Bullshit. I play more old games than new, and not for their "nostalgia" value. They are great games. People who "demand more" are graphics whores who like to look at pretty graphics, and are not real gamers.

"But when the fully 3D, story-driven sequel fails"

Which is 99% of the time because not only are the new so-called "gamers" graphics whores, so are the developers. They spend 90% of development time making a game look 5% better than the last shiny, graphically overdone game, then throw in gameplay, control, story, and fun (or lack of same) as an afterthought.

By the way, 74% of the statistics in this post were made up. 87% of you probably already knew that.

Because developers believe Graphics Story (2, Insightful)

garylian (870843) | more than 8 years ago | (#15848558)

Back when the graphics were cheesy 3D lines (Wizardry) and 2D pictures (Bard's Tale), the top down looks (Ultima), or the top down look of Might & Magic, the the companies couldn't rely on "wickedly cool graphics" or "scantily clad heroine" to make a game work. They had to rely on the story in the game to keep you coming back.

The original Wizardry made it feel like you were playing a bit of DnD on your computer, right down to the dungeon crawl. The story wasn't that great, but the gameplay was different from a lot of other games.

Ultima gave us a fantastic story, coupled with 2D first person (and later, 4 person group) graphics to give you a sense of size to the world. You felt like you were going somewhere as the story plot carried you along.

The Bard's Tale was just flat out brilliant. The graphics were cheesy, but the story was strong, and you felt yourself moving around the city advancing the story.

And Might & Magic truly had a lengthy story line, filled with interesting puzzles that kept you going for months.

All of these games went beyond graphics to make you feel immersed. They had original thoughts and ideas, and were successful because of it. Then, the sequels started, and many of them stunk. But the name recogniztion alone made sales happen, and the bottom line is always the almight dollar.

Nowadays, with as much time as people have to put into the graphics, for a one time shot type game with limited extra revenue potential, they skimp on the story, and try to wow you with graphics. Even some MMOs are falling into this model, and don't last long.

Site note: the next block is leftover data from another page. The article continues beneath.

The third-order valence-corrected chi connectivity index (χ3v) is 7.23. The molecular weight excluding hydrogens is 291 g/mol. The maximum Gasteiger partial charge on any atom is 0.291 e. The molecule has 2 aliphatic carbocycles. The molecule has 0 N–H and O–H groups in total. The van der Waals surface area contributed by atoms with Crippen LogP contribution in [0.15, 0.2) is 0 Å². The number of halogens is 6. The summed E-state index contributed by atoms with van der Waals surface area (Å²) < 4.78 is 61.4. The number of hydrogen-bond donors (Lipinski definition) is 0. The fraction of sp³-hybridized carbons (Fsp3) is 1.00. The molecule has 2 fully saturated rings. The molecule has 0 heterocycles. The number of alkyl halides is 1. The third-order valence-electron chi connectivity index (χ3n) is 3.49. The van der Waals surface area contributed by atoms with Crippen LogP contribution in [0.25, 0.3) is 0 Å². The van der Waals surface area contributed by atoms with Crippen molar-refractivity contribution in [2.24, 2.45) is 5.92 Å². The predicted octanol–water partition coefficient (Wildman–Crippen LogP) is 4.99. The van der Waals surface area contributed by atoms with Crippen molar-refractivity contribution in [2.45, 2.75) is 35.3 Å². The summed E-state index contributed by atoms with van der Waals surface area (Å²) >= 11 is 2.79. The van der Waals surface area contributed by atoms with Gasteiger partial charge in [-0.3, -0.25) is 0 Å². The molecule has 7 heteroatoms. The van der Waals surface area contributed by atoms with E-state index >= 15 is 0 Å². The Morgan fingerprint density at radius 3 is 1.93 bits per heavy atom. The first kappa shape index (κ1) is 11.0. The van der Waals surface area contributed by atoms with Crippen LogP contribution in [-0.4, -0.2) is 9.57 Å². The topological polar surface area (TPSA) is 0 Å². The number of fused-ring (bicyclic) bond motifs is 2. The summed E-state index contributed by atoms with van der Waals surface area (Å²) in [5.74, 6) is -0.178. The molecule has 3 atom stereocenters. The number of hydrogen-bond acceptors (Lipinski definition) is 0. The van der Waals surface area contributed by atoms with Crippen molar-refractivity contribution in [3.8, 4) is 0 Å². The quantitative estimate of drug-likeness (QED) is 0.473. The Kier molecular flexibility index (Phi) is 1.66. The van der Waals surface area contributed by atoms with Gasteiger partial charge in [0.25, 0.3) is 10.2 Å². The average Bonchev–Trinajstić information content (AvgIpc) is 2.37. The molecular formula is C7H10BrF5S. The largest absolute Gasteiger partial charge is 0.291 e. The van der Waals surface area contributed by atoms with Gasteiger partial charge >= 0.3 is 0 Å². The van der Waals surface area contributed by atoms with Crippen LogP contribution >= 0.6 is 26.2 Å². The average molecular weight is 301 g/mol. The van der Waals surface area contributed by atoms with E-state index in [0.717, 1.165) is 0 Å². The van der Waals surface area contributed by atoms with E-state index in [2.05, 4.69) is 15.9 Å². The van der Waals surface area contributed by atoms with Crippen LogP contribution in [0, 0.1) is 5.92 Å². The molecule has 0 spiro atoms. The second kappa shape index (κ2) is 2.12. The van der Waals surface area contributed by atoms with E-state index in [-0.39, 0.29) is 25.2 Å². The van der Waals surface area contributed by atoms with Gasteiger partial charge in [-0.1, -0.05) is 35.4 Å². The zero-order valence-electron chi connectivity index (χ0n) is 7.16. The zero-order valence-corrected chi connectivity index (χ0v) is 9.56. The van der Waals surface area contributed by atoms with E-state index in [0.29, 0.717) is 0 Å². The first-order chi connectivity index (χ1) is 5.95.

I couldn't disagree more. (3, Interesting)

Captain Rotundo (165816) | more than 8 years ago | (#15848590)

I completely disagree with almost all the comments in this article and made in response. I've dug out old systems, and downloaded emulators and while on a few occassions the games were much easier due to their play-style (The Orig. Super Mario Bros, I could never beat it as a kid, now I pull it out for my kid and its super easy for me) but by and large they are very similar to how I remember them, and they are still fun to boot! - I find the early 3D games a little tough on the eyes, but I imagine they were just as nausia inducing back then, we just tolerated it more.

To this day I have never played a game as fun and well designed as the original Legend of Zelda, and I have played it many times on emulators, on original hardware, and on the gamecube release. It is still great. Sure it has no story, and no dialogue, but I find I play games for the play not for the story line anyway. I can always watch a movie for the story. Which brings up the problem with this piece, how can you hope to ever have games be considered art if you constantly rant about how dispossable they are? I'd like to see a film reviewer rant about given up on watching old movies because modern film techniques and special effects are so much better.